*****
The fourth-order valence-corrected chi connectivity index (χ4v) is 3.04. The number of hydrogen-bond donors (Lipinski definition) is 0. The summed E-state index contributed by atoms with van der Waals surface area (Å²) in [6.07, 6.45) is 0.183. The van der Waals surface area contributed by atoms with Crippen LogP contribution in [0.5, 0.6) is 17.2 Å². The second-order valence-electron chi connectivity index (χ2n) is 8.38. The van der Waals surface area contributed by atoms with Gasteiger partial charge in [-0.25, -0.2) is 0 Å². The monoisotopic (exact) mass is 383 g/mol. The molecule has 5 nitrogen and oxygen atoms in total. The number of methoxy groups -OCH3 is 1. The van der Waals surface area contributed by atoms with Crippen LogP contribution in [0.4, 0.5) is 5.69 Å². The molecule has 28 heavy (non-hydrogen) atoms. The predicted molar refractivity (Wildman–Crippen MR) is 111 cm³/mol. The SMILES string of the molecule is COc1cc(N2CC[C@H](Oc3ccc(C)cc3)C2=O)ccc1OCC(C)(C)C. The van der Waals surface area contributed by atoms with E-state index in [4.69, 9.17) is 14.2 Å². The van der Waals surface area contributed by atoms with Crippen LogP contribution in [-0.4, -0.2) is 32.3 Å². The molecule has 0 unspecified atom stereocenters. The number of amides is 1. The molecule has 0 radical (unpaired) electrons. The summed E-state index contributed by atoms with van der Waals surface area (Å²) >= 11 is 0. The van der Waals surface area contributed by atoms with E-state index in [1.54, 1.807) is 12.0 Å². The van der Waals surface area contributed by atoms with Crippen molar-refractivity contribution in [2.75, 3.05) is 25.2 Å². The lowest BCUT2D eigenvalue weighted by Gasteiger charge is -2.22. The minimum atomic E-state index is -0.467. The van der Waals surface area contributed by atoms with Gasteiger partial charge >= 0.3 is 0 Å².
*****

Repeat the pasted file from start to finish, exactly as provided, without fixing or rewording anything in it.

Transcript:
The fourth-order valence-corrected chi connectivity index (χ4v) is 3.04. The number of hydrogen-bond donors (Lipinski definition) is 0. The summed E-state index contributed by atoms with van der Waals surface area (Å²) in [6.07, 6.45) is 0.183. The van der Waals surface area contributed by atoms with Crippen LogP contribution in [0.5, 0.6) is 17.2 Å². The second-order valence-electron chi connectivity index (χ2n) is 8.38. The van der Waals surface area contributed by atoms with Gasteiger partial charge in [-0.25, -0.2) is 0 Å². The monoisotopic (exact) mass is 383 g/mol. The molecule has 5 nitrogen and oxygen atoms in total. The number of methoxy groups -OCH3 is 1. The van der Waals surface area contributed by atoms with Crippen LogP contribution in [0.4, 0.5) is 5.69 Å². The molecule has 28 heavy (non-hydrogen) atoms. The predicted molar refractivity (Wildman–Crippen MR) is 111 cm³/mol. The SMILES string of the molecule is COc1cc(N2CC[C@H](Oc3ccc(C)cc3)C2=O)ccc1OCC(C)(C)C. The van der Waals surface area contributed by atoms with E-state index in [4.69, 9.17) is 14.2 Å². The van der Waals surface area contributed by atoms with Crippen LogP contribution in [-0.4, -0.2) is 32.3 Å². The molecule has 0 unspecified atom stereocenters. The number of amides is 1. The molecule has 0 radical (unpaired) electrons. The summed E-state index contributed by atoms with van der Waals surface area (Å²) >= 11 is 0. The van der Waals surface area contributed by atoms with E-state index in [1.54, 1.807) is 12.0 Å². The van der Waals surface area contributed by atoms with Crippen molar-refractivity contribution in [2.75, 3.05) is 25.2 Å². The lowest BCUT2D eigenvalue weighted by Gasteiger charge is -2.22. The minimum atomic E-state index is -0.467. The van der Waals surface area contributed by atoms with Gasteiger partial charge >= 0.3 is 0 Å².